San Francisco is enforcing full vaccine mandates for police and firefighters, and is recommending suspension without pay for first responders that fail to report vaccination status. The city said that first responders may even lose their job for holding out on the vaccine.
On Friday Aug. 17, San Francisco implemented widespread restrictions that require businesses to check for proof of vaccination status before allowing patrons onto their property. The restrictions come after an Aug. 12 deadline mandating that city employees register their vaccination status with the city.
The Bay Area city was one of the first in the country to mandate vaccinations for indoor patrons in restaurants, bars, gyms and museums.
Recently, the city sent out letters to department heads recommending that eight officers, seven firefighters and two deputies be suspended without pay for 10 days for not disclosing vaccination status. The letters, according to The Chronicle, outlined the consequences of non-compliance with vaccine mandates.
In addition, the San Francisco Police Department has set an Oct. 13 deadline for vaccination. The department wrote in a letter to the force that failure to comply could lead to “disciplinary action.”
According to ABC7, the final word is up to the department heads to go ahead with the suspensions, which can be appealed, but pressure from the city is mounting.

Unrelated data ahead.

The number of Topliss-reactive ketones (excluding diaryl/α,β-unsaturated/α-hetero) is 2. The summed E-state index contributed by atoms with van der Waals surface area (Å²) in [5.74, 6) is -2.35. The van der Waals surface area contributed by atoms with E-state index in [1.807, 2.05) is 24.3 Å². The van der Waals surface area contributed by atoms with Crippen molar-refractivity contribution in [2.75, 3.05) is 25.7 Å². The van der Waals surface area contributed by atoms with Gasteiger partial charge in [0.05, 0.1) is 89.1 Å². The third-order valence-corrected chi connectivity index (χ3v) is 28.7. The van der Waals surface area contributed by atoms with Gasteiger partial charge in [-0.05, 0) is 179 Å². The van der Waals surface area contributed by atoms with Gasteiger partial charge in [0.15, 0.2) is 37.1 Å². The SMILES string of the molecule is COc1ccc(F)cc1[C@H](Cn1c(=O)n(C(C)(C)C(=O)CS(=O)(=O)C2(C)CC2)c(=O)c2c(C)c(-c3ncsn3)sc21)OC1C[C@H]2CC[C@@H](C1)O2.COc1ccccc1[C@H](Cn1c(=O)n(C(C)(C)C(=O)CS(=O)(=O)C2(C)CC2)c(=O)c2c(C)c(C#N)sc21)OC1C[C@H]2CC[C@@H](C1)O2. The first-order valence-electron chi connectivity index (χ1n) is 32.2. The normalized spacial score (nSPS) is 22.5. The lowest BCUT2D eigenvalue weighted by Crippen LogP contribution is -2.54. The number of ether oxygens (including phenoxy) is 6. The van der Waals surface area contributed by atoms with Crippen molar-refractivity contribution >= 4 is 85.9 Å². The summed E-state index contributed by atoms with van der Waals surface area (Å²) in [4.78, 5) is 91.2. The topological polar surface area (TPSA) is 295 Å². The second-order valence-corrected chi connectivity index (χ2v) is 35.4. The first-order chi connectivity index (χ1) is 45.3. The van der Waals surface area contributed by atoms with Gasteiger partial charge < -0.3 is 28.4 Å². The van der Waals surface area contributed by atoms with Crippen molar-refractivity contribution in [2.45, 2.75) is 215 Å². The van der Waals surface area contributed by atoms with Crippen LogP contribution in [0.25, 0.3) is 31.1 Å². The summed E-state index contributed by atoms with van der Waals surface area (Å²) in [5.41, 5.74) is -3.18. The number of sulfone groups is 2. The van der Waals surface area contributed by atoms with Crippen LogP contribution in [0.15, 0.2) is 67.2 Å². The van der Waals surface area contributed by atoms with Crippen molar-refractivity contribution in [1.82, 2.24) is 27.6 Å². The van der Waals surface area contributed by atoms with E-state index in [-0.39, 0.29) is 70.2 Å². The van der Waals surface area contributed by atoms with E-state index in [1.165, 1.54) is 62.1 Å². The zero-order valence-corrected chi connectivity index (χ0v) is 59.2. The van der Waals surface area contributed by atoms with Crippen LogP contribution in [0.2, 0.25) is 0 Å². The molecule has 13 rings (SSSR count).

Hundreds of similar letters may be sent to warn employees in other departments next week.
“The health and well-being of city employees and the public we serve are top priorities during our emergency response to COVID-19,” the letter said, according to an article in The Chronicle. “Your failure to comply with the vaccination status reporting requirement endangers the health and safety of the city’s workforce and the public we serve.”
The city stated in June that it would mandate vaccines for all public employees upon Food and Drug Administration (FDA) approval. If employees refuse to get the jab and lack a medical or religious exemption, they risk losing their job.
KTVU reported earlier in the month that as many as 200 city employees requested religious or medical exemptions from the vaccine mandate.
According to Department of Human Resources Chief of Policy Mawuli Tugbenyoh, nearly 100% have reported their vaccination status to the city, and roughly 90% are vaccinated.
The Deputy Sheriffs’ Association, a S.F. sheriff’s union, has responded to the vaccine mandates by threatening widespread resignations of deputies. The Chronicle has also reported that a firefighter is suing the city over the new ruling.
So far, a minority of 4,300 city workers remain unvaccinated compared to 36,000 fully vaccinated workers.
Fox News stated that more than 80% of the city’s eligible population is vaccinated.